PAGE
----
With that said the availability of opportunistic investments whether coming via directly originated high yield loans or rescue loans or via discounted paper coming from dealers in the secondary market, that product is scarcer than expected given the current tumble in the credit markets. Dealers are being very measured in there approach to writing down positions and selling them to end users like Gramercy and secondary markets. Because there is still an abundance supply of inexpensive equity in many commercial markets borrowers seem to be availing themselves of this equity to rebalance and or pay down loans that would otherwise become problem loans and in certain cases using there own resources to keep loans out of trouble given what many commercial real estate participants still see as fundamentally good supply and demand metrics in many of the primary commercial markets and non-residential property classes.

If this trend continues such behavior could begin to have a stabilizing effect on the credit market sometime towards the middle to end of 2008 however, that is not to say we won’t bear witness to some examples of high profile flame outs along the way which will result in significant losses to commercial real estate positions that involve highly leveraged borrowers with short term capital structures trying to refinance themselves at a point in time that the credit markets are still greatly dislocated. While we believe there are examples of that that abound we do not have such examples within our portfolio and particularly have shied away from some of the deals that have received most of the notoriety in today’s market but as I said earlier that doesn’t insulate us or any one from the risk entailed in this market as we roll forward into 2008. In either event company’s with strong and experienced management teams will have a distinct competitive advantage in this market by being able to contain and mitigate the risk in there existing portfolios while at the same time being able to bring such expertise to bear to these troubled situations in order to create high relative value investments.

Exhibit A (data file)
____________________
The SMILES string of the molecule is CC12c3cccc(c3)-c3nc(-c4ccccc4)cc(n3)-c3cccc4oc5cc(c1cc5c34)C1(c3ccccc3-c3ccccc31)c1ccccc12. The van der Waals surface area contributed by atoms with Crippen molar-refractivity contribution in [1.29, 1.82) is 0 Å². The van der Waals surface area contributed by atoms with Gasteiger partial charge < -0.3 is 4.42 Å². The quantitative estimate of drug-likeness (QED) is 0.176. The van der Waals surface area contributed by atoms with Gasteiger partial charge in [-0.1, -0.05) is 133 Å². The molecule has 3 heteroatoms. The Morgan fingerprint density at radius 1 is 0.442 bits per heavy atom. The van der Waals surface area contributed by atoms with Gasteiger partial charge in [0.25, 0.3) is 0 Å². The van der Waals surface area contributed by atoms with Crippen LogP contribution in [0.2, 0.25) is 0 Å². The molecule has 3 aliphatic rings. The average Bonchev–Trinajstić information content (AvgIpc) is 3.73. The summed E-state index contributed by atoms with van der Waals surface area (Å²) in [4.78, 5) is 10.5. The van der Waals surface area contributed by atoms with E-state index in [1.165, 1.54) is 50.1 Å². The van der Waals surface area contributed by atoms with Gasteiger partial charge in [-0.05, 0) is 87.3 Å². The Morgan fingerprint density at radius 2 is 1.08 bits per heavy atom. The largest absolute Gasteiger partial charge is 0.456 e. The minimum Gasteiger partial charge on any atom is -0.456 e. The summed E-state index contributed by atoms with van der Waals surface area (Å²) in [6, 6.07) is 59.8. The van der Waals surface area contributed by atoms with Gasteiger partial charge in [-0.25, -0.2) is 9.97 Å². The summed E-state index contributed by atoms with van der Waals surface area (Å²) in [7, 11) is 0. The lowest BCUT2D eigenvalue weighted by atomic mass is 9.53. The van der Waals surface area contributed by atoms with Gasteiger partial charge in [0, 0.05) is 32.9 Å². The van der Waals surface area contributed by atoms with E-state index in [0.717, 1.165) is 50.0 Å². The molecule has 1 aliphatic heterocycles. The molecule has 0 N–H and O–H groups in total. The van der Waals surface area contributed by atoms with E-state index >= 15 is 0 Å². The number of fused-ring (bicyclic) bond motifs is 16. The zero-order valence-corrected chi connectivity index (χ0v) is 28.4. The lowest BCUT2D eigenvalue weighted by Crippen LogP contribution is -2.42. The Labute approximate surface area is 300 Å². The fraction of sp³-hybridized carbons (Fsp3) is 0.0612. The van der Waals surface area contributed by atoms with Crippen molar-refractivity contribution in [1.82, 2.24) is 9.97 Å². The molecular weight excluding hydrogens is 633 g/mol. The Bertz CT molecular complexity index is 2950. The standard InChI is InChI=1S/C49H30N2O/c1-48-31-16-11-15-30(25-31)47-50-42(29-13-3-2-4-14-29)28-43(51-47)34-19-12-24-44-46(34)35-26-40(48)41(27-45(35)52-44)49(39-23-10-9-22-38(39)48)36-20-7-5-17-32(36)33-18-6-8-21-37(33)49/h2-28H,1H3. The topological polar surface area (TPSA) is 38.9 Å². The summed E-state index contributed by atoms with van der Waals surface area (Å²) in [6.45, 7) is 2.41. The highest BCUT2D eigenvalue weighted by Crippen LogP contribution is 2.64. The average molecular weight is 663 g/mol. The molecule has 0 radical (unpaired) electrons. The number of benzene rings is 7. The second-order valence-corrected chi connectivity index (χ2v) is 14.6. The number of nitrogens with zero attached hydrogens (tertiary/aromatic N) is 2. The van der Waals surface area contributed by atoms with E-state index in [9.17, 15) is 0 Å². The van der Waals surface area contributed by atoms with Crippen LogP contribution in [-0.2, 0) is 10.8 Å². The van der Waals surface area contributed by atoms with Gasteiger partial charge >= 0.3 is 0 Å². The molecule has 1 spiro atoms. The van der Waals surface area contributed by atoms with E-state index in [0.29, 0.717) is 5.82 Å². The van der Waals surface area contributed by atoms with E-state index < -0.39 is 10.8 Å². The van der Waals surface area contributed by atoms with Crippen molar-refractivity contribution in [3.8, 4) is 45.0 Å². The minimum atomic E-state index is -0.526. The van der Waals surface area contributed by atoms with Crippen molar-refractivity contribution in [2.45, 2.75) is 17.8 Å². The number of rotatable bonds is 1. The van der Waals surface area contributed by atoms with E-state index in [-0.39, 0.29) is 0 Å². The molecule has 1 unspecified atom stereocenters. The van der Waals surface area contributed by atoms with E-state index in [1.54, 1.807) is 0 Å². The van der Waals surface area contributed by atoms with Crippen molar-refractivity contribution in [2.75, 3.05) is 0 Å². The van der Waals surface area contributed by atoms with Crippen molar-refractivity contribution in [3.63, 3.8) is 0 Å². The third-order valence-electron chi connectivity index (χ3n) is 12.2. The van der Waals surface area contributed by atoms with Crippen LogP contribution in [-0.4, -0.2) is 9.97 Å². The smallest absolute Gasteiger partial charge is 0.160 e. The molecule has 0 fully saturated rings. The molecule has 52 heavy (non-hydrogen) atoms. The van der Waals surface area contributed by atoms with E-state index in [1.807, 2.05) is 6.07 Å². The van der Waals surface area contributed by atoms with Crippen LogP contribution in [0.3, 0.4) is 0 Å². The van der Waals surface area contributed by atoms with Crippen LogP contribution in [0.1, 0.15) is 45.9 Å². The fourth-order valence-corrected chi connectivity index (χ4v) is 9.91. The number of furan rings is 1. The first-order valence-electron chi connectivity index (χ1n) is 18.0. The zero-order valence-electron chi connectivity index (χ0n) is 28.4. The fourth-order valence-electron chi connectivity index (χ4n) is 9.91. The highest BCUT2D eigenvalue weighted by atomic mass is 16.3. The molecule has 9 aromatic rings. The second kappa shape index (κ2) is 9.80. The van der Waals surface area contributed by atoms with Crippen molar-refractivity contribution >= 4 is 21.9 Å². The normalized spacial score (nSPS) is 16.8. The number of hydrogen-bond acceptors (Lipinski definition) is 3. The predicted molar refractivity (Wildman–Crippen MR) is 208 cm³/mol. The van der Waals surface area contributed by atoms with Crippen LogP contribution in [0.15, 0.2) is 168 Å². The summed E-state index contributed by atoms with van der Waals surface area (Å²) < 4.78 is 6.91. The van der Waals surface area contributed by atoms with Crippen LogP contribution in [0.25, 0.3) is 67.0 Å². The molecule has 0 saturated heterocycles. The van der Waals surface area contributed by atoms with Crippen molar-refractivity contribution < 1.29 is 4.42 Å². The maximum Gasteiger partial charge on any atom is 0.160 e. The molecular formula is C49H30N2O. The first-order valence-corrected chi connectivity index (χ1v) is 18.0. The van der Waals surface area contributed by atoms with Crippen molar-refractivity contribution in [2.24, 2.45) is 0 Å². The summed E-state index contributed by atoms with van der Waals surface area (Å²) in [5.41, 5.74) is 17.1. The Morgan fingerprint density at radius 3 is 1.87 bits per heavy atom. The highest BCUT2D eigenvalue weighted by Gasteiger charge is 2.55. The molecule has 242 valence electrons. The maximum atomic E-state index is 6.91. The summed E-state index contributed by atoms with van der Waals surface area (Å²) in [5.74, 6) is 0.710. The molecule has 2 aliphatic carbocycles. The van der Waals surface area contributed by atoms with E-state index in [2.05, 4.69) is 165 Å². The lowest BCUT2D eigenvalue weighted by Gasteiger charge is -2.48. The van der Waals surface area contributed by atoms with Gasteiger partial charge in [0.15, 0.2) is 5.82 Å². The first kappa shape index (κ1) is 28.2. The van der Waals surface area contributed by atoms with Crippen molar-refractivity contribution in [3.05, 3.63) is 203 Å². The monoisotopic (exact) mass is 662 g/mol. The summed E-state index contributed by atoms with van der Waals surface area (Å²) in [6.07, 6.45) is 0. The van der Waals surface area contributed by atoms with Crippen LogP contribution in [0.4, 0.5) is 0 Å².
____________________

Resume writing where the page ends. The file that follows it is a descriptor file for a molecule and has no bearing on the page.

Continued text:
Gramercy has and will continue to evidence proficiency in this area. Obviously the lending securities and asset management groups will have there eye on the ball throughout 2008 but the real focus emphasis and push right now is toward capitalizing, closing and then integrating the AFR net lease real estate platform into Gramercy. We continue to be very, very enthusiastic about this real estate strategy in general and the AFR investment in particular. Now that the protracted period of pursuit is behind us and the joint proxy has been filed our task at hand is to obtain the votes of both sets of shareholders scheduled to occur on February 13, 2008 and then to prepare for the closing transition. Along those lines I am even more enthusiastic today then the day we announced the deal that this was absolutely the right transaction for this company at the right time and with the right structural framework. We were very pleased at the time to have structured the deal in a way that we believe would result in the 7.5 to 8% going Cap rate on these credit worthy net lease assets that we intend to retain in the hold portfolio post closing but even more pleased to hold that portfolio in a dramatically falling interest rate environment. Our belief that there would be significant opportunity to grow this platform given the current market environment is proving true as we are now actively looking at several opportunities with financial institutions who are ramping up there interests and doing trades along the lines of what AFR specializes in, in order to raise additional tier one capital. Furthermore the number one attraction in the deal is proving to be balance sheet flexibility which is evidencing itself in sales, joint ventures and financing capacity.